1 Key Step to Get Rich

Our mission at The Motley Fool is to help the world invest better. Whether that’s helping people overcome their fear of stocks all the way to offering clear and successful guidance on complicated-sounding options trades, we can help.

Feb 1, 2016 at 4:54PM

To be perfectly clear, this is not a get-rich action that my Foolish colleagues and I came up with. But we wouldn't argue with the approach.

A 2015 Business Insider article titled, "11 websites to bookmark if you want to get rich" rated The Motley Fool as the #1 place online to get smarter about investing.

"The Motley Fool aims to build a strong investment community, which it does by providing a variety of resources: the website, books, a newspaper column, a radio [show], and [newsletters]," wrote (the clearly insightful and talented) money reporter Kathleen Elkins. "This site has something for every type of investor, from basic lessons for beginners to investing commentary on mutual funds, stock sectors, and value for the more advanced."

Our mission at The Motley Fool is to help the world invest better, so it's nice to receive that kind of recognition. It lets us know we're doing our job.

Whether that's helping the entirely uninitiated overcome their fear of stocks all the way to offering clear and successful guidance on complicated-sounding options trades, we want to provide our readers with a boost to the next step on their journey to financial independence.

Articles and beyond

As Business Insider wrote, there are a number of resources available from the Fool for investors of all levels and styles.

In addition to the dozens of free articles we publish every day on our website, I want to highlight two must-see spots in your tour of fool.com.

For the beginning investor

Investing can seem like a Big Deal to those who have yet to buy their first stock. Many investment professionals try to infuse the conversation with jargon in order to deter individual investors from tackling it on their own (and to justify their often sky-high fees).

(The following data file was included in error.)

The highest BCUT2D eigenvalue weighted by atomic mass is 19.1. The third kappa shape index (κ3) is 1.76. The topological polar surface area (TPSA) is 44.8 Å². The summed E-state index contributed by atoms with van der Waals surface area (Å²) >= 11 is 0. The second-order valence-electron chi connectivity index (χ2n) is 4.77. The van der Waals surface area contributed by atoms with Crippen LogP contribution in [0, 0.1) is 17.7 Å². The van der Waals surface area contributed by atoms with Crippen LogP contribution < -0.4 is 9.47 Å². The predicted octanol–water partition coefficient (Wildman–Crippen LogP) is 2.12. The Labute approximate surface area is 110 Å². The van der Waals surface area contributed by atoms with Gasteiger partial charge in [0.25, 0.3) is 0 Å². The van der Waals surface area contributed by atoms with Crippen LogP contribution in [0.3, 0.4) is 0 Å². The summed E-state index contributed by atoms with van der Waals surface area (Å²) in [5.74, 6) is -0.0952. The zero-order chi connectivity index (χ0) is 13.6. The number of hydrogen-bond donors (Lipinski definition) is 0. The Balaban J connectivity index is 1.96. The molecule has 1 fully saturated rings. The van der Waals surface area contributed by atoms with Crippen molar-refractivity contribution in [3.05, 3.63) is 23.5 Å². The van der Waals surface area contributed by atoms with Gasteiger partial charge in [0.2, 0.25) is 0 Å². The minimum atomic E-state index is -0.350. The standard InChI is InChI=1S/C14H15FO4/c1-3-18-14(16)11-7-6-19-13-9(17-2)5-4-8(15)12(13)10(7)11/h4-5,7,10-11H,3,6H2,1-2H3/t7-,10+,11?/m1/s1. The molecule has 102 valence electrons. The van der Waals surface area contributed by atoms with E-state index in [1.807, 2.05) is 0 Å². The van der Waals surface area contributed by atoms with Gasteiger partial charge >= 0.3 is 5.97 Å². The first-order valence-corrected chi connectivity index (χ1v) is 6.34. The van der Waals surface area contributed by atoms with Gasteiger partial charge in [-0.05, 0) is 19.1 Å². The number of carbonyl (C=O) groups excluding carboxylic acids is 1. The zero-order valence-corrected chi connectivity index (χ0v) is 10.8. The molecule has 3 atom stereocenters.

But the individual investor can beat the market. The real secret to investing is that it doesn't take tons of money, endless hours, or super-secret formulas that only experts possess.

That's why we created a best-selling guide that walks investors-to-be through everything they need to know to get started. And because we're so dedicated to our mission, we've made that available for free.

If you're just starting out (or want to help out someone who is), go to www.fool.com/beginners, drop in your email address, and you'll be able to instantly access the quick-read guide ... for free.

For the listener

Whether it's on the stationary exercise bike or during my daily commute, I spend a lot of time going nowhere. But I've found a way to make that time benefit me.

The Motley Fool offers five podcasts that I refer to as "binge-worthy financial information."

Motley Fool Money features a team of our analysts discussing the week's top business and investing stories, interviews, and an inside look at the stocks on our radar. It's also featured on several dozen radio stations across the country.

The hosts of Motley Fool Answers challenge the conventional wisdom on life's biggest financial issues to reveal what you really need to know to make smart money moves.

David Gardner, co-founder of The Motley Fool, is among the most respected and trusted sources on investing. And he's the host of Rule Breaker Investing, in which he shares his insights into today's most innovative and disruptive companies ... and how to profit from them.

Market Foolery is our daily look at stocks in the news, as well as the top business and investing stories.

And Industry Focus offers a deeper dive into a specific industry and the stories making headlines. Healthcare, technology, energy, consumer goods, and other industries take turns in the spotlight.

They're all informative, entertaining, and eminently listenable ... and I don't say that simply because the hosts all sit within a Nerf-gun shot of my desk. Rule Breaker Investing and Answers contain timeless advice, so you might want to go back to the beginning with those. The other three take their cues from the market, so you'll want to listen to the most recent first. All are available at www.fool.com/podcasts.

But wait, there's more

The book and the podcasts – both free ... both awesome – also come with an ongoing benefit. If you download the book, or if you enter your email address in the magical box at the podcasts page, you'll get ongoing market coverage sent straight to your inbox.

Investor Insights is valuable and enjoyable coverage of everything from macroeconomic events to investing strategies to our analyst's travels around the world to find the next big thing. Also free.

Get the book. Listen to a podcast. Sign up for Investor Insights. I'm not saying that any of those things will make you rich ... but Business Insider seems to think so.


Compare Brokers